View Full Version : Cavalier diabetes, what next. Short list of things
20th March 2011, 05:17 AM
I read on twitter the be prepared link with cavaliers and diabetes to cavalierhealth.com. rods website is very detailed and great but I need a dummy version. I want to be proactive and learn about things but there is so much! I figure if ella goes to the vet and gets bloodwork done, wouldn't the vet catch something like that and most other things?
Someone asked to see ellas bloodwork and look at different things and I have no idea what things mean. Is there some basic place to learn about stuff or what specific things will vets might not be aware of? Low platlets etc.
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20th March 2011, 01:08 PM
Oh my goodness. Please tell me no.... :(
20th March 2011, 07:11 PM
Anne is simply saying that she read Rod's Cavalier Health twitter comment about being aware of diabetes, and she is asking if there is a shortcut to learning about all of the various topics in veterinary medicine, particularly those specific to Cavaliers. She did not say that Ella has symptoms of diabetes or that she fears that Ella has diabetes - she is just asking about ways to become educated.
Unfortunately, there is no shortcut to learning. Time (to study) and experience are essential to learning. As example, I have a serious library of vet textbooks (which are not cheap and have to be replaced as new editions come out) that I've been reading for twenty years. I've also owned a larger number of dogs over that time than most pet owners in addition to working with fosters, so I've had to learn more than average as I've dealt with diseases in those dogs under my care. Some people want to dig deep into the nitty-gritty and others don't and would rather follow their vets' advice without understanding the details - it's a personal preference and there is no wrong or right. I have a personal interest and I also had a background (long ago) in human medicine so I had a foundation with which to start as far as understanding jargon, etc. I've made a deliberate decision to invest a huge amount of my personal time into learning over many years because I have a passion for this subject.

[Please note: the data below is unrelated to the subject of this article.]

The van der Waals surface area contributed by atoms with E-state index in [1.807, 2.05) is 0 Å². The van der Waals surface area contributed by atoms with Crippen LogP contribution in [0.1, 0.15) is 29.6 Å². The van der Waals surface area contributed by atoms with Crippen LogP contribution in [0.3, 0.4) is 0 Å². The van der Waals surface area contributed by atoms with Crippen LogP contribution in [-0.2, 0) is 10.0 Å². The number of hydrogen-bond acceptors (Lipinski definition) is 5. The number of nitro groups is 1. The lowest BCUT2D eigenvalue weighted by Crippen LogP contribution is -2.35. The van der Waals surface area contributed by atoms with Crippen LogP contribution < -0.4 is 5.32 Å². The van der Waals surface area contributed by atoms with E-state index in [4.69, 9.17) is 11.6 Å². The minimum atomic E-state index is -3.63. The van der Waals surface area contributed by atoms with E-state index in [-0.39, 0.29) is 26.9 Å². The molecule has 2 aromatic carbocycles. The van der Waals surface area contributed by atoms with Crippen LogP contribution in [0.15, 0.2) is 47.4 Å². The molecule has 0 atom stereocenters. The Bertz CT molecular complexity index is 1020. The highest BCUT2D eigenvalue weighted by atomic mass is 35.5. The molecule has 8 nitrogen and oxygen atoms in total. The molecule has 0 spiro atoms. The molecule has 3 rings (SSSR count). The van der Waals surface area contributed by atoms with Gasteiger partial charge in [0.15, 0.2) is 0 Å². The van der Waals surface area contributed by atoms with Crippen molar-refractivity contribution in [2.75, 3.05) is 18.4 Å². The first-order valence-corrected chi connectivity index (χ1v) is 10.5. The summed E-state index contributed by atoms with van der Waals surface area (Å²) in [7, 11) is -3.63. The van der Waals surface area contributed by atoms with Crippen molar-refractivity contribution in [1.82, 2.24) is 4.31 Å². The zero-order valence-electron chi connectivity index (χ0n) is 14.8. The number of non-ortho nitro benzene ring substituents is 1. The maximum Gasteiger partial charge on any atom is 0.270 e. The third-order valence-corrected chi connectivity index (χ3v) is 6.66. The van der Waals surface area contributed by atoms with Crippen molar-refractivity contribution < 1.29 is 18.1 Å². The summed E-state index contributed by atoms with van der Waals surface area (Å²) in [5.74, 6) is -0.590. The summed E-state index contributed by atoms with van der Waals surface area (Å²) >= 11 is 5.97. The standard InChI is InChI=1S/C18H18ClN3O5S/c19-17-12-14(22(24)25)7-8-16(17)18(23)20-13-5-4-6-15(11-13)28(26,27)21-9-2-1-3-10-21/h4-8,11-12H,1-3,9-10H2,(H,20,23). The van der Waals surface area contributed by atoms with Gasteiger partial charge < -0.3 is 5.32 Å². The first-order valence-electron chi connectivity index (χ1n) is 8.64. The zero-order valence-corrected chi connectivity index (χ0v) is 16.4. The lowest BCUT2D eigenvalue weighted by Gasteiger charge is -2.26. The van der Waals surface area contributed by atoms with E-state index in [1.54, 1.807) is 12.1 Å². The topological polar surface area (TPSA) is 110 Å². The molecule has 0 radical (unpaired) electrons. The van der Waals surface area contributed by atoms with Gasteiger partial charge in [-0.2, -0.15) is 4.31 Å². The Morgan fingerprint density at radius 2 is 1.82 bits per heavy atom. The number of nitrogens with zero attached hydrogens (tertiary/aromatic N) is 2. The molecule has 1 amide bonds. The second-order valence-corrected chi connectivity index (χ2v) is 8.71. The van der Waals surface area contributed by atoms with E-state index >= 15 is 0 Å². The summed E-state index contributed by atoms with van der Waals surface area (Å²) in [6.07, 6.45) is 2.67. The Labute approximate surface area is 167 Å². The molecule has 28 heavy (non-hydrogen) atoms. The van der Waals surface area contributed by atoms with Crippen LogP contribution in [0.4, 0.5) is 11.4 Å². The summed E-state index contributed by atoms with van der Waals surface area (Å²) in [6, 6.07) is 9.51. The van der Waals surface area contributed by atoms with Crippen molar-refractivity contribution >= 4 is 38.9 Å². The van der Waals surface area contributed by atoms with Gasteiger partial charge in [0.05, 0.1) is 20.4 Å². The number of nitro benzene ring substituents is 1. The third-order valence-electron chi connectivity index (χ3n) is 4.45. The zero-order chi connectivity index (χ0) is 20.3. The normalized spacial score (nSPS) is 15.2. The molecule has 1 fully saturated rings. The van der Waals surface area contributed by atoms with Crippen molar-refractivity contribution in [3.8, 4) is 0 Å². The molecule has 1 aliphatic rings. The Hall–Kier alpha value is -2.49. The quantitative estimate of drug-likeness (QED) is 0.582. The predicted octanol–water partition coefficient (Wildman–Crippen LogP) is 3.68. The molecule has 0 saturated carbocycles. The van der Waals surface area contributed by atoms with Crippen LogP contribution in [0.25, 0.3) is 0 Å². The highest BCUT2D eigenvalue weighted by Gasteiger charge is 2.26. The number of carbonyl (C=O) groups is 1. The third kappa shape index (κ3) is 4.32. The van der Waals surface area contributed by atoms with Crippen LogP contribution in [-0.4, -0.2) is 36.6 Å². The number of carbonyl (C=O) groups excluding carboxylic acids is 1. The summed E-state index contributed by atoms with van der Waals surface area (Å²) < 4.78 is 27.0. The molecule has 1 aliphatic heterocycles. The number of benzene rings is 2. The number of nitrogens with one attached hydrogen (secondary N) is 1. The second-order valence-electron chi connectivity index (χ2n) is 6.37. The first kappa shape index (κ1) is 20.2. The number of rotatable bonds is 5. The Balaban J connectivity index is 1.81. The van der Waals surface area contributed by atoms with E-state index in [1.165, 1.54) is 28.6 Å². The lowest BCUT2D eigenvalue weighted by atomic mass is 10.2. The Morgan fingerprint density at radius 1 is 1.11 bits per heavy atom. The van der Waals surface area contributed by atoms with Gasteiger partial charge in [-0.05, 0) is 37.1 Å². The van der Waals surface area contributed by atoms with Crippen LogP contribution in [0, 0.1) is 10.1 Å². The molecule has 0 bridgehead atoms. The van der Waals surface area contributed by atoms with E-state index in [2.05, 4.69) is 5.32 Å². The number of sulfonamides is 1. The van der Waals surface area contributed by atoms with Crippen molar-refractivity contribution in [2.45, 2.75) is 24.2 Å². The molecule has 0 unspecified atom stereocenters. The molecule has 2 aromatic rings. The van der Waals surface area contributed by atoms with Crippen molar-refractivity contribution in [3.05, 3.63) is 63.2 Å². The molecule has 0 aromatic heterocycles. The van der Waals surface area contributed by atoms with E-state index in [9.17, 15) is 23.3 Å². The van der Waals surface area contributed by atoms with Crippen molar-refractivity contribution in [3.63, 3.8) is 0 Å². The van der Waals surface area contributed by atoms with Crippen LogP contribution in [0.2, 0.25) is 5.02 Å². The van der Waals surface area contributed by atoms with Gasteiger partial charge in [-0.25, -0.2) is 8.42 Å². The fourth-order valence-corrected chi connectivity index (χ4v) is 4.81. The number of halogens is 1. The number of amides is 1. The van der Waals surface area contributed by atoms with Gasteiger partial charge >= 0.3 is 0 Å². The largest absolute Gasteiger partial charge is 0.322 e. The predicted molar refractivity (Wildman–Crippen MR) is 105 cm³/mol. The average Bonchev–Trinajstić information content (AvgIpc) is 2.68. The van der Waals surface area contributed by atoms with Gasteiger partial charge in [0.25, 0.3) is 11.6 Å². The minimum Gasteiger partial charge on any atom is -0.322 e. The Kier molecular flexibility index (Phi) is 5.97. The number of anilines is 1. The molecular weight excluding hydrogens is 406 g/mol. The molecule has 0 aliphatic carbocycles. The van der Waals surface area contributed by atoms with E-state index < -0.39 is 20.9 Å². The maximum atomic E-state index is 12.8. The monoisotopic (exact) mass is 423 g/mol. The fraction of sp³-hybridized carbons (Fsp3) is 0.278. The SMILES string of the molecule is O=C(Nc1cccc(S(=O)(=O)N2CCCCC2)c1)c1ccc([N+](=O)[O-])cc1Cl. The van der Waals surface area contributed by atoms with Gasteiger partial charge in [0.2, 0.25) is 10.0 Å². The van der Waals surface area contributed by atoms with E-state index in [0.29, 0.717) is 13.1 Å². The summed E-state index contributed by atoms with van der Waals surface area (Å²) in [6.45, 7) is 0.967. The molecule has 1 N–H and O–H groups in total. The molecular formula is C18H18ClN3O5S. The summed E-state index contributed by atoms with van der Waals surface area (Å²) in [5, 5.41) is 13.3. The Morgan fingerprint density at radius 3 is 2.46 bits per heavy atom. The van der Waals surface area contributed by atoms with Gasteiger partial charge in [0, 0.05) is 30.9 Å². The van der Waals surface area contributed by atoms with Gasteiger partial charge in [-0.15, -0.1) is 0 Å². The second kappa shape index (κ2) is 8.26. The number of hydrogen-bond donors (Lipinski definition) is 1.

It's best to start with what affects your own dog since you'll have more of an interest in those topics rather than learning theoretical stuff that you may never use. It is definitely helpful to understand how to interpret blood chemistry and urinalysis - I can find some links later to post about that subject. That understanding has been particularly helpful to me and has served me well over the years, especially with geriatric dogs.
The internet is a powerful tool and has been so helpful to me - but one must be able to discern credible sources of information as there is a ton of "crap" on the internet. I always try to post links for further reading when I discuss a specific health topic here or in other dog internet groups. There are some great sites for pet owners that have more simple explanations, and there are good sites for vets that can be accessed by laypeople also.
To Anne's specific question about diabetes - if Ella had symptoms and your vet did blood chemistry and urinalysis, it should be pretty easy to diagnose diabetes. As far as learning in general - you are correct that there is "so much" and there is not really a "dummy version" that is going to be comprehensive about listing all medical conditions. But there are many sites that are helpful with learning about specific conditions, such as this one:
20th March 2011, 11:00 PM
Yes I'm not concerned with ella having diabetes but would like to be more educated. It may take years but I have a general interest in science. Thanks for the links. I told mom I wanted to go to vet school and she laughed. In a family of doctors why not ;) j/k but will start with reading.
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21st March 2011, 01:18 AM
Read this earlier but could not respond well by phone.... so relieved!!:wggle:
22nd March 2011, 01:01 AM
Anne, I was like Debra and a bit concerned because I thought you were saying Ella might have diabetes. Feel better knowing that isn't the case.
I have a diabetic dog, and it is a disease that you can manage. Nash (Claire's brother) was 9 when he was dx'd and it was the result of a severe case of pancreatitis. With proper diet, blood glucose monitoring and twice daily insulin shots with meals, we manage quite well. Of course, he's now almost 13 and we are dealing with old age issues, and his blindness.
Of course, experience with disease and reading everything one can get a hold of, are great teachers.
Hope Ella is doing well.
Cindy and Claire
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